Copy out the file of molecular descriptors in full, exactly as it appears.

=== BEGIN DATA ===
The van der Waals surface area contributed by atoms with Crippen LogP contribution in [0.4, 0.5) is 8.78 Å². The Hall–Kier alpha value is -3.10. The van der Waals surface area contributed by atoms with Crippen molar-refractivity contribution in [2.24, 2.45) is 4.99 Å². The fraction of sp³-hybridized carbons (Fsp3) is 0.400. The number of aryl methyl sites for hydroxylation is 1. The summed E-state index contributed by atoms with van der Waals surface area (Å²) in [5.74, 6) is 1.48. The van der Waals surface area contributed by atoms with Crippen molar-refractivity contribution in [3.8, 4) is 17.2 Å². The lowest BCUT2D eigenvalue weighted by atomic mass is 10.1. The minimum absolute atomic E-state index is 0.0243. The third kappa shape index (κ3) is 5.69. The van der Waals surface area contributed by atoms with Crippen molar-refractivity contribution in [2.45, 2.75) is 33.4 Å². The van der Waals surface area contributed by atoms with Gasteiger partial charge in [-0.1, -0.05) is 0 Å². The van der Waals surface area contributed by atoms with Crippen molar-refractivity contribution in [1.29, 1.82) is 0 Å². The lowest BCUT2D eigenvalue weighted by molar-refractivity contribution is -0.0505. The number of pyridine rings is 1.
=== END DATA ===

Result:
The van der Waals surface area contributed by atoms with Crippen LogP contribution in [0.4, 0.5) is 8.78 Å². The Hall–Kier alpha value is -3.10. The van der Waals surface area contributed by atoms with Crippen molar-refractivity contribution in [2.24, 2.45) is 4.99 Å². The fraction of sp³-hybridized carbons (Fsp3) is 0.400. The number of aryl methyl sites for hydroxylation is 1. The summed E-state index contributed by atoms with van der Waals surface area (Å²) in [5.74, 6) is 1.48. The van der Waals surface area contributed by atoms with Crippen molar-refractivity contribution in [3.8, 4) is 17.2 Å². The lowest BCUT2D eigenvalue weighted by atomic mass is 10.1. The minimum absolute atomic E-state index is 0.0243. The third kappa shape index (κ3) is 5.69. The van der Waals surface area contributed by atoms with Crippen molar-refractivity contribution in [2.45, 2.75) is 33.4 Å². The van der Waals surface area contributed by atoms with Gasteiger partial charge in [-0.1, -0.05) is 0 Å². The van der Waals surface area contributed by atoms with Crippen molar-refractivity contribution in [1.29, 1.82) is 0 Å². The lowest BCUT2D eigenvalue weighted by molar-refractivity contribution is -0.0505. The number of pyridine rings is 1.